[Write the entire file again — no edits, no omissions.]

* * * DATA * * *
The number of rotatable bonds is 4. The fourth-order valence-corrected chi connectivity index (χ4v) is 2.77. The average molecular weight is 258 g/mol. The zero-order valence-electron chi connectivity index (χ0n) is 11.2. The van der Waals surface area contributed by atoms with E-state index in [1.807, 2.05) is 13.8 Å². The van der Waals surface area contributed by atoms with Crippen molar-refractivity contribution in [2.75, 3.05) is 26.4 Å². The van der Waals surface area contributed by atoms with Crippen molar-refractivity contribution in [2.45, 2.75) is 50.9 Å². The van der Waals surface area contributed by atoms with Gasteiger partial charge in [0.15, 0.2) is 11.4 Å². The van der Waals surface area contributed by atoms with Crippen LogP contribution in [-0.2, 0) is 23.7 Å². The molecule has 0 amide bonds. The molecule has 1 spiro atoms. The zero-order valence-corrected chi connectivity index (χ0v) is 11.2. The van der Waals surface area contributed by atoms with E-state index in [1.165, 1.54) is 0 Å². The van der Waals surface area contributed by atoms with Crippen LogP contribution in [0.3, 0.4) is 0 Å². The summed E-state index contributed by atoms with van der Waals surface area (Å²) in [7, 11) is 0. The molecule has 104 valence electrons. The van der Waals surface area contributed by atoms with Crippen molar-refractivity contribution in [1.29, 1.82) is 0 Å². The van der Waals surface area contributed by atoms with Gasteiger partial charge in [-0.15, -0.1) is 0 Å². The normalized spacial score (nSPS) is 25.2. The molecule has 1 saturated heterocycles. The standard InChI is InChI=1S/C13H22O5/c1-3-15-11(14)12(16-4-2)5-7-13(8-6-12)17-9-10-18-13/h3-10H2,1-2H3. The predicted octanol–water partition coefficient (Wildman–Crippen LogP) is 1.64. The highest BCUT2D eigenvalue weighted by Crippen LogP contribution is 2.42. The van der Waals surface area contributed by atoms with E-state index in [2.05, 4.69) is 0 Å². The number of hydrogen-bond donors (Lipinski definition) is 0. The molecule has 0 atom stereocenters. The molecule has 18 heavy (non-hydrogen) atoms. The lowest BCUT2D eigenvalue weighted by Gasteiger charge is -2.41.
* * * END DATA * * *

The number of rotatable bonds is 4. The fourth-order valence-corrected chi connectivity index (χ4v) is 2.77. The average molecular weight is 258 g/mol. The zero-order valence-electron chi connectivity index (χ0n) is 11.2. The van der Waals surface area contributed by atoms with E-state index in [1.807, 2.05) is 13.8 Å². The van der Waals surface area contributed by atoms with Crippen molar-refractivity contribution in [2.75, 3.05) is 26.4 Å². The van der Waals surface area contributed by atoms with Crippen molar-refractivity contribution in [2.45, 2.75) is 50.9 Å². The van der Waals surface area contributed by atoms with Gasteiger partial charge in [0.15, 0.2) is 11.4 Å². The van der Waals surface area contributed by atoms with Crippen LogP contribution in [-0.2, 0) is 23.7 Å². The molecule has 0 amide bonds. The molecule has 1 spiro atoms. The zero-order valence-corrected chi connectivity index (χ0v) is 11.2. The van der Waals surface area contributed by atoms with E-state index in [1.165, 1.54) is 0 Å². The van der Waals surface area contributed by atoms with Crippen LogP contribution in [0.3, 0.4) is 0 Å². The summed E-state index contributed by atoms with van der Waals surface area (Å²) in [7, 11) is 0. The molecule has 104 valence electrons. The van der Waals surface area contributed by atoms with Crippen molar-refractivity contribution in [1.29, 1.82) is 0 Å². The van der Waals surface area contributed by atoms with Gasteiger partial charge in [-0.15, -0.1) is 0 Å². The normalized spacial score (nSPS) is 25.2. The molecule has 1 saturated heterocycles. The standard InChI is InChI=1S/C13H22O5/c1-3-15-11(14)12(16-4-2)5-7-13(8-6-12)17-9-10-18-13/h3-10H2,1-2H3. The predicted octanol–water partition coefficient (Wildman–Crippen LogP) is 1.64. The highest BCUT2D eigenvalue weighted by Crippen LogP contribution is 2.42. The van der Waals surface area contributed by atoms with E-state index in [2.05, 4.69) is 0 Å². The number of hydrogen-bond donors (Lipinski definition) is 0. The molecule has 0 atom stereocenters. The molecule has 18 heavy (non-hydrogen) atoms. The lowest BCUT2D eigenvalue weighted by Gasteiger charge is -2.41.